The cliché goes something like this: Recruiting is a marathon, never-ending and prone to dramatic pendulum swings. The SEC’s 2018 cycle might be one of the stronger examples of that in recent memory.
The calendar has flipped to July, and The Opening Finals have all but wrapped up in Oregon, where a quick glance at the rosters might cause some alarm for SEC football fans. Of the 166 recruits in attendance, only 11 are pledged to SEC schools, compared to 16 Big Ten commits and a whopping 24 ACC-bound prospects. Miami alone has 10 committed players at the Nike-sponsored showcase.
However, let us take this moment to remind everyone that we remain at an early, early stage in the 2018 cycle. The SEC is off to a sluggish start, with several factors contributing to the ACC’s startling lead, but there’s no reason for fans to be concerned. Why?
So many blanks still need to be filled
While the early signing period promises to accelerate the recruiting calendar somewhat, tons of top prospects are uncommitted. In fact, more than half (87) of the recruits at The Opening haven’t picked a school, and 17 of the top 30 prospects in the Class of 2018 are in the same boat.
The state of Georgia alone is home to 20 uncommitted blue-chip prospects, including a pair of uncommitted 5-stars (Justin Fields and Jamaree Salyer). Many of those players are expected to commit to SEC schools. California native Matt Corral, another highly coveted 5-star quarterback, is also expected to play in the SEC.
Anyone who follows recruiting knows about the many twists and turns, particularly during the final weeks leading up to signing day. July is, of course, a huge month for camps and, by extension, a time when we often see big-time commitments. Have a little patience, folks.
Alabama and Georgia can be selective
The Bulldogs and Crimson Tide are 13th and 10th in the SEC, respectively, in the 247Sports composite 2018 class rankings. Georgia has only seven commits, while Alabama — the top recruiter in the country for more than half a decade — only holds five pledges. (Update: Make that six after the commitment of 4-star defensive end Stephon Wynn.)
Here’s what Chris Kirschner, SEC Country’s Alabama recruiting reporter, had to say on that subject:
“I was told by someone close to the program that the team is expecting around 13-15 commitments by the time August rolls around,” Kirschner said. “Obviously it’s at five right now, so that would mean they’re expecting July to be a very busy month for commitments.”
As for Georgia, Kirby Smart and his staff just landed a commitment from 5-star running back Zamir White, whom many expect will be a star right away. Fields, the 5-star dual-threat from Kennesaw, Ga., could join him and finally give the Bulldogs a quarterback for 2018.
Both programs are expected to sign small classes, as well. Nick Saban revealed in May he only expects to take 22 players. DawgNation’s Jeff Sentell expects the Bulldogs to “arrive in the 23-signee ballpark,” with the final number possibly being lower than that.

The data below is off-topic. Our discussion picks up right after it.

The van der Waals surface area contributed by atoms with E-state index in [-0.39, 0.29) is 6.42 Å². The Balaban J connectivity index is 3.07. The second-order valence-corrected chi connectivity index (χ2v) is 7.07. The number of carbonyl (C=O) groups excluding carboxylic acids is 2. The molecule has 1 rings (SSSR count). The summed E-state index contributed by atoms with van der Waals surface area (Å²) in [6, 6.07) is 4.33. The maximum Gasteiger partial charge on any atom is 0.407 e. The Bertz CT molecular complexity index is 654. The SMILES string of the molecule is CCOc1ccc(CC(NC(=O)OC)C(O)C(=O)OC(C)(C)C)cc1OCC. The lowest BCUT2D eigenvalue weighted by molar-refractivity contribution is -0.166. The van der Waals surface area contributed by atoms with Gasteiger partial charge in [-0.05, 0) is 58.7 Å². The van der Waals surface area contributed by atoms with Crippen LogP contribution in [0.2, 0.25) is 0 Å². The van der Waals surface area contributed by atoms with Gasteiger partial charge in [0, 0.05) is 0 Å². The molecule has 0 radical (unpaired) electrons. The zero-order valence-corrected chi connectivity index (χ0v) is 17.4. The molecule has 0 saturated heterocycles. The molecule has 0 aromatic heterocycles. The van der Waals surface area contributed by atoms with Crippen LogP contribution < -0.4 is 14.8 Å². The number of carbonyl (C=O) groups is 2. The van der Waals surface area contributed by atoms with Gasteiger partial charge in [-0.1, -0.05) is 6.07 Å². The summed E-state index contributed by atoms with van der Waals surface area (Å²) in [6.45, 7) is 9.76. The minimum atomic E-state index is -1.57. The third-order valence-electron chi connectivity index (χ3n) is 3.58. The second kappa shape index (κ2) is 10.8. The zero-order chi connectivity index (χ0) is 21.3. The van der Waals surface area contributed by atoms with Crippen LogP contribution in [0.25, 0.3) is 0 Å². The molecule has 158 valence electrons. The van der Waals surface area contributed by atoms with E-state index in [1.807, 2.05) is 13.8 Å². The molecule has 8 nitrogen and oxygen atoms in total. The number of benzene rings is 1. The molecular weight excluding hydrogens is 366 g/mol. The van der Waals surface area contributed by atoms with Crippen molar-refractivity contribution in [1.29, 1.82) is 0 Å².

Thus, these two recruiting heavyweights can afford to be choosy when it comes to priority targets.
Ole Miss is fighting an uphill battle
Two years removed from securing a top-5 class, and five years removed from their legendary 2013 signing class, the Rebels are finding recruiting much tougher with the NCAA breathing down their necks. Hugh Freeze went so far as to call last year’s class a “penalty” because of how badly the prolonged investigation has poisoned recruiting efforts.
With Freeze’s future in doubt, don’t expect Ole Miss to fare much better in 2018. The Rebels have nine commitments, but none of them are among the top-300 prospects in the country.
Clemson and FSU recruiting well is nothing new; Miami is here to play
The Canes sending 10 commits to The Opening is, well, an eye-opener. But let’s not forget that The U is positioned in one of the most talent-rich parts of the country, and second-year coach Mark Richt — a Miami alumnus who grew up in Boca Raton, Fla. — knows the Sunshine State well.
The result: Miami has 18 commits, including 14 Florida products, in its 2018 class, which currently ranks No. 2 in the nation.
Richt always recruited well at Georgia, so this shouldn’t shock you. The speed with which he seems to have gotten The U back on its feet is impressive, though.
Of the ACC’s 14 remaining representatives at The Opening, eight are committed to Clemson — including the No. 1 and No. 2 overall prospects for 2018 — or Florida State. Both schools have traditionally been two of the SEC’s top recruiting rivals (this was the case last year), and the Tigers just beat Alabama for a national championship.
Excluding Miami, FSU and Clemson, the rest of the ACC claims only 10 commitments from blue-chip prospects, none of them 5-stars. The SEC has seven schools that hold three or more blue-chip pledges.
So to say the ACC suddenly has pole position in the recruiting world? Let’s not get carried away.
Perhaps the ACC can claim a lead for now, but the SEC has more than enough time to catch up as Georgia, Alabama, Florida and Auburn flesh out their 2018 classes.
Last year, six SEC schools had higher-ranked classes than all but one ACC school (Florida State), and the Seminoles are that conference’s only program to secure a top-10 class in three straight cycles. The SEC has three that have done so (Alabama, Georgia, Auburn).
So historically, there’s reason to believe the SEC will once again win the proverbial Power 5 recruiting race, with Alabama reigning supreme for the umpteenth time. There’s miles to go before we hit the finish line.